Brain Training for Managers

by | 3 minute read

In today’s busi­ness envi­ron­ment, your col­leagues may brag that they work just fine in a mul­ti­task­ing envi­ron­ment. In truth, the qual­i­ty of anyone’s work after a mul­ti­task­ing ses­sion prob­a­bly needs a seri­ous review. How can man­agers accom­plish more in a work­place filled with dis­trac­tions and mul­ti­ple demands on their time?

As a man­ag­er or team leader, you may face big chal­lenges when it comes to get­ting work done. You want to do a good job on the big report that’s due next week. You also want to main­tain an open-door pol­i­cy, to wel­come employ­ees who need to talk. Gwen Moran has a few sug­ges­tions on how to bal­ance every­thing that must be done.

The To-Do List

Like most man­agers, you prob­a­bly have a long to-do list. Items des­tined for that list can creep into your con­scious thoughts at any time – while you’re work­ing out, dri­ving or sit­ting in some­one else’s meet­ing. Keep your smart­phone or anoth­er device handy, and put the item on your list. If you main­tain a list for each team mem­ber, put the item on the cor­rect list.  Now you know you'll bring up the mat­ter with the right per­son. Devel­op­ing this habit will clear your mind and allow you to focus on more press­ing prob­lems.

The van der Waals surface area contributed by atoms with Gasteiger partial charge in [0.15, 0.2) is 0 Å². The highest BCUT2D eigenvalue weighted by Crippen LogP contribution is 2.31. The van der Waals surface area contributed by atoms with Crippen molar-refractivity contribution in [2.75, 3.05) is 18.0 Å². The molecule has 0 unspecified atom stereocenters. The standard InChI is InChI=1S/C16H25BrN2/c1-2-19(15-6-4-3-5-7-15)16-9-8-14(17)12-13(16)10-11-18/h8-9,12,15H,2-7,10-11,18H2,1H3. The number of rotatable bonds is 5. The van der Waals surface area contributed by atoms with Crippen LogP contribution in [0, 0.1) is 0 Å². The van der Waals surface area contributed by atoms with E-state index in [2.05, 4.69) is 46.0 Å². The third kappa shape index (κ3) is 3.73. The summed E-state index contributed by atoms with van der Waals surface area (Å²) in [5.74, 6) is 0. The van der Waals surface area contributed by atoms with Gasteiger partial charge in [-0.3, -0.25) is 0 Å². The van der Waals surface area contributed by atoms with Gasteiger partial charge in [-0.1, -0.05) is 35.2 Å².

Com­mit­ted Work Times

We all have projects or tasks that require peri­ods of intense con­cen­tra­tion. If you reserve a spe­cif­ic time slot for com­plet­ing the task – such as writ­ing your week­ly progress report or updat­ing the bud­get with the lat­est rev­enue and expense num­bers – you’ll fin­ish it faster, and with few­er errors. Select a time peri­od when you’re like­ly to have few inter­rup­tions, per­haps first thing in the morn­ing. Turn off email and snooze your office and per­son­al IM and social media accounts. If you don’t have a door to close, put on head­phones so co-workers know you're busy. Mark your cal­en­dar with a Pri­vate Appoint­ment and then get to work. Allow your­self to start and fin­ish the project in the allot­ted time. You’ll be aston­ished at the improve­ment in your pro­duc­tiv­i­ty.


Here’s the dirty lit­tle secret about today’s tech trend. Many of us are strug­gling with an atten­tion span that’s being trained to take in small bits and pieces of infor­ma­tion, and we're accus­tomed to jump­ing from one con­tent stream to anoth­er. If a web­page doesn't load quick­ly enough, we're on to the next thing with­in 15 sec­onds.  When it’s time to pro­duce con­tent, a 10-minute work ses­sion can seem like an eter­ni­ty. To rem­e­dy this feel­ing, Moran points to Daniel Levitin’s work in this area. A psy­chol­o­gy pro­fes­sor at Montreal’s McGill Uni­ver­si­ty, Lev­itin encour­ages peo­ple to steadi­ly length­en their con­tent pro­duc­tion ses­sions until they can com­fort­ably work for 60 or 90 min­utes. Work ses­sions which last that long can bring about sig­nif­i­cant progress toward com­plet­ing chal­leng­ing tasks.

If you're hav­ing trou­ble com­plet­ing all the items on your to-do list, give Moran's sug­ges­tions a try. Retrain­ing your brain to focus on tasks for just a lit­tle longer can make a huge dif­fer­ence in your out­put and may help you feel more pos­i­tive about how you are man­ag­ing your group.

Kathy Crosett
Kathy is the Vice Pres­i­dent of Research for Sales­Fu­el. She holds a Mas­ters in Busi­ness Admin­is­tra­tion from the Uni­ver­si­ty of Ver­mont and over­sees a staff of researchers, writ­ers and con­tent providers for Sales­Fu­el. Pre­vi­ous­ly, she was co-owner of sev­er­al small busi­ness­es in the health care ser­vices sec­tor.